When we think about the word Haze in its verb form, it often has negative connotations associated with it. Hazing is often ritual in college fraternities, athletics and to new or potential recruits in the military. My oldest brother would always refer to going for a run or working out as 'hazing himself'. My brother Joshua enlisted in the United States Marine Corps shortly after the attacks on 9-11.
I had the pleasure of seeing him graduate from boot camp at Parris Island and hear his anecdotes about his own experiences of being hazed, I was there in San Diego to greet him when he came off his plane from his deployment to Iraq and I was there the day he took his own life.
Since his death, my family has started a non-profit organization called Veteran Jam that raises awareness of the sacrifices and struggle of our Veterans (the JAM coming from my brothers initials, Joshua Alexander McArdle) If you've met me personally, you may have noticed it tattooed on my left wrist.
Since my brothers death, we've also met so many incredible individuals who know and can relate to what my brother went through, as well as my family in his time of need as well as in his loss. Our only wish is that we met them sooner.
One of those groups are the Sheep Dog Impact Assistance (SDIA). SDIA is a national non-profit organization that exists to engage, assist and empower the men & women who make up our nation’s military, law enforcement, fire & rescue, and EMS professions – society’s protectors, our “Sheep Dogs.” SDIA provides continued service opportunities and outdoor adventures which offer physical challenges and the camaraderie that is often missing after a shift or tour of duty ends.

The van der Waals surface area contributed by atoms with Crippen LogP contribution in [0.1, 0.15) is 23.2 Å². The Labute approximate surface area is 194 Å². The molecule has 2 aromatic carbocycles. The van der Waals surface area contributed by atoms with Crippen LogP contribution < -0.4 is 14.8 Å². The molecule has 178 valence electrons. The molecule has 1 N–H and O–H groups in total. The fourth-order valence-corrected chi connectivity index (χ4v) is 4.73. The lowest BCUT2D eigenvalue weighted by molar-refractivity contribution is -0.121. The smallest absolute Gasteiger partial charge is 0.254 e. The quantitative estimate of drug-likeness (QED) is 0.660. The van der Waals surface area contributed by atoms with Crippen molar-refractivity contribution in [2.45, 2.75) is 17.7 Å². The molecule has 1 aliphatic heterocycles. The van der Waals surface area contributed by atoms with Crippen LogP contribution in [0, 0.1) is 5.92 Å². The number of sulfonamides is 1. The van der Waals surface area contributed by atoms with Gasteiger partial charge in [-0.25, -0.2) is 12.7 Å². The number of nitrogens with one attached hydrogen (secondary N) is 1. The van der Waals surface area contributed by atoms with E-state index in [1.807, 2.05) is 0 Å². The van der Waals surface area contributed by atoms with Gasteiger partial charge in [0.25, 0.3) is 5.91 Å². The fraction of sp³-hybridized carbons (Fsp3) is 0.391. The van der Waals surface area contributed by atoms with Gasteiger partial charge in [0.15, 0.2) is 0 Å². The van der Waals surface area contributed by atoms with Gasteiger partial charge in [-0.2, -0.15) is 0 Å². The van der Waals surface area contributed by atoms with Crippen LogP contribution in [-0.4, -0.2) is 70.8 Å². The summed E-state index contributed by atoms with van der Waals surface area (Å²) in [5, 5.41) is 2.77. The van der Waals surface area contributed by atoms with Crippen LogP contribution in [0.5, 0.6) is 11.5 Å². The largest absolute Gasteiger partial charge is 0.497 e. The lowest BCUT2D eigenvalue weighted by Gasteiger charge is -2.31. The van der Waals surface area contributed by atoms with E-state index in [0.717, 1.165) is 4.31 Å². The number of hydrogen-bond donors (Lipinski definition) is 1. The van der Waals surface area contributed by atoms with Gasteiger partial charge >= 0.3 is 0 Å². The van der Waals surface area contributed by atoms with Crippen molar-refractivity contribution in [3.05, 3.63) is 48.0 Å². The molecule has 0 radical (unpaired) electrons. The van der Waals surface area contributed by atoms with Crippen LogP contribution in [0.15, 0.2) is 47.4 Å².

While I cannot be a sheep dog myself, as I have not served in the military or a first responder profession, I do believe in what they stand for and am honored to know some of these incredible men and women. One of their yearly adventures is a Super Spartan Race in Black Mountain, NC. This race truly tests your perseverance, endurance and grit over 8-11 miles of mountain terrain and an abundance of crazy obstacles.
This year was my third race with the Sheep Dog Impact Assistance WNC Chapter. Each year, they bring Sheep Dogs together from various parts of the country to participate in this race. Competing alongside Single and Double Amputees and Men and Women with Traumatic Brain Injuries and other 'invisible wounds' really puts things into perspective. These individuals are truly some of the most amazing people I've had the pleasure of meeting.
I run this race each year for these men and women and for my brother Joshua. He'd have loved this group of people as my family does. For him, I haze myself. He'd have loved to see his sisters wading through mud, carrying sandbags up mountains and conquering their fear of heights (if only for one day). He'd have loved to of seen us through this course in body as I know he does each year in spirit.